HIGHLAND — A brisk morning in January, Stephanie Sobotka of Highland was just leaving her house to play tennis when she started experiencing severe back pain and her arms were going numb. Her first thought was she was having a stroke, but it was in fact a heart attack.
Heart attack is the leading cause of premature death in women and men, but often the first sign that anything is wrong is sudden death, according to the Centers for Disease Control and Prevention.
As a healthy 39-year-old, a heart attack was the last thing Sobotka expected.
“I would have thought it would be severe chest pain, and I had no chest pain,” she said.
Sobotka's cardiologist, Dr. John Mitchell of Intermountain Healthcare's Utah Valley Regional Medical Center in Provo said heart attack symptoms in women are often not what you'd expect.
“Back pain, abnormal pain, nausea, vomiting, even fatigue," he said. "They don’t have the class male, Hollywood kind of heart attack, the crushing chest pain.”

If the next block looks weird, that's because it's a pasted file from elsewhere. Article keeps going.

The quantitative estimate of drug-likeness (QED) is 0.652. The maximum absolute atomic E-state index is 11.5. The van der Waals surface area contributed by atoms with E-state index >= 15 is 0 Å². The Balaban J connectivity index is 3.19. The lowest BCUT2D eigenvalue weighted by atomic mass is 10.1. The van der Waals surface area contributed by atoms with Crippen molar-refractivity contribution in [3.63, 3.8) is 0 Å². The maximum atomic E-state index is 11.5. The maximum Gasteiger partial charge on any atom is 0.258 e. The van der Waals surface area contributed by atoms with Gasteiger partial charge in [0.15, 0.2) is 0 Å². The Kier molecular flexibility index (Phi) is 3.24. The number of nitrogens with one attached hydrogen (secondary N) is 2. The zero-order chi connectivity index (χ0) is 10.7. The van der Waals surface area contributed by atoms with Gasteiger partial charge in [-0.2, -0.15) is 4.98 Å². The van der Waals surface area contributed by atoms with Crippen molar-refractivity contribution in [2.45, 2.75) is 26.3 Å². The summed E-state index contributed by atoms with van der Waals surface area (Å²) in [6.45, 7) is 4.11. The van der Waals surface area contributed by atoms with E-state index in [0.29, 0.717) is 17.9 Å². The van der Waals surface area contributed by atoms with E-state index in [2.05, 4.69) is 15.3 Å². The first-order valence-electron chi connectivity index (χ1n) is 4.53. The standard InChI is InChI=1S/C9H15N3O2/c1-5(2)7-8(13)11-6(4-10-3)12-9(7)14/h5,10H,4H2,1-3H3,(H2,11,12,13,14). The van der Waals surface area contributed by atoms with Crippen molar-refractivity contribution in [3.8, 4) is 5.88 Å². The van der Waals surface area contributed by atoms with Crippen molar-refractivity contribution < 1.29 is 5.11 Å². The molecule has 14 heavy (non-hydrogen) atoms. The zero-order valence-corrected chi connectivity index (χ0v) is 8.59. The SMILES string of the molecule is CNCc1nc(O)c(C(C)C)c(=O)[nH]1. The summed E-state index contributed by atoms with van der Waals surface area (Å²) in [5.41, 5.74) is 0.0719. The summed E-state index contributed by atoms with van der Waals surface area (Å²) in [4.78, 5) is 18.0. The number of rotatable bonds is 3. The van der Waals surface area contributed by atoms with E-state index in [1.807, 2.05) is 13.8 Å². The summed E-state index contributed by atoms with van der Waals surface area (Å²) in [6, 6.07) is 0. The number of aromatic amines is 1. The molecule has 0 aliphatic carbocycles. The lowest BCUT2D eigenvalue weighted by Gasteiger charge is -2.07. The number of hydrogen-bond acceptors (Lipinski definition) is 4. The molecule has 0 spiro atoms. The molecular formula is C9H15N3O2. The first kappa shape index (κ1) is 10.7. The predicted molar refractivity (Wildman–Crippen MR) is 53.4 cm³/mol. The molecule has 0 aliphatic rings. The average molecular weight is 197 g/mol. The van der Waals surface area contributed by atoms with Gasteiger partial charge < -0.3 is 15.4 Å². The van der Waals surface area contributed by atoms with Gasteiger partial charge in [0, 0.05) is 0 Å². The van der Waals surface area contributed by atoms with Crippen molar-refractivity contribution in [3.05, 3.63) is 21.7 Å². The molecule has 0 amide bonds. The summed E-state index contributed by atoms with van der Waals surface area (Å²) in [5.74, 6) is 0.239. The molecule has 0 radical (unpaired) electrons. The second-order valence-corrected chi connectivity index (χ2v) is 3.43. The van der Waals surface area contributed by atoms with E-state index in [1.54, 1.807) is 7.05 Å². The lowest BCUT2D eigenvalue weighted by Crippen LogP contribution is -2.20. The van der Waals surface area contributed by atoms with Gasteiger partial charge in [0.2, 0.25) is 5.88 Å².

Just one day later, Sobotka was recovering from an open-heart surgery to bypass heart arteries restricted by 90 percent from high cholesterol.
She knew runs in her family.
“I had been tested for cholesterol years ago and knew that my cholesterol was high, but I just felt fine," she said.
Mitchell says if there’s a family history of elevated cholesterol, diabetes or obesity, those patients need to schedule a visit to their physicians and pursue both lifestyle and medical changes.
Spurred by her experience, Sobotka is helping spread the word about heart health awareness and staying active. This spring the Race for Red 5K provided one recovery milestone.
“It was four months to the day that I had my heart attack," she said. "I think there were 25 of us there from my family to support me.”
Sobotka said, “it’s hard to think about what could have happened. It really is a miracle that I’m here today, and I’m just so grateful.”
Her story is a sobering reminder to "know your number." See a physician to learn if your blood pressure or cholesterol levels are a cause for concern, and action. That knowledge, combined with regular exercise, a low-fat, low-cholesterol diet and not smoking can keep the silent killer from paying you an unexpected visit.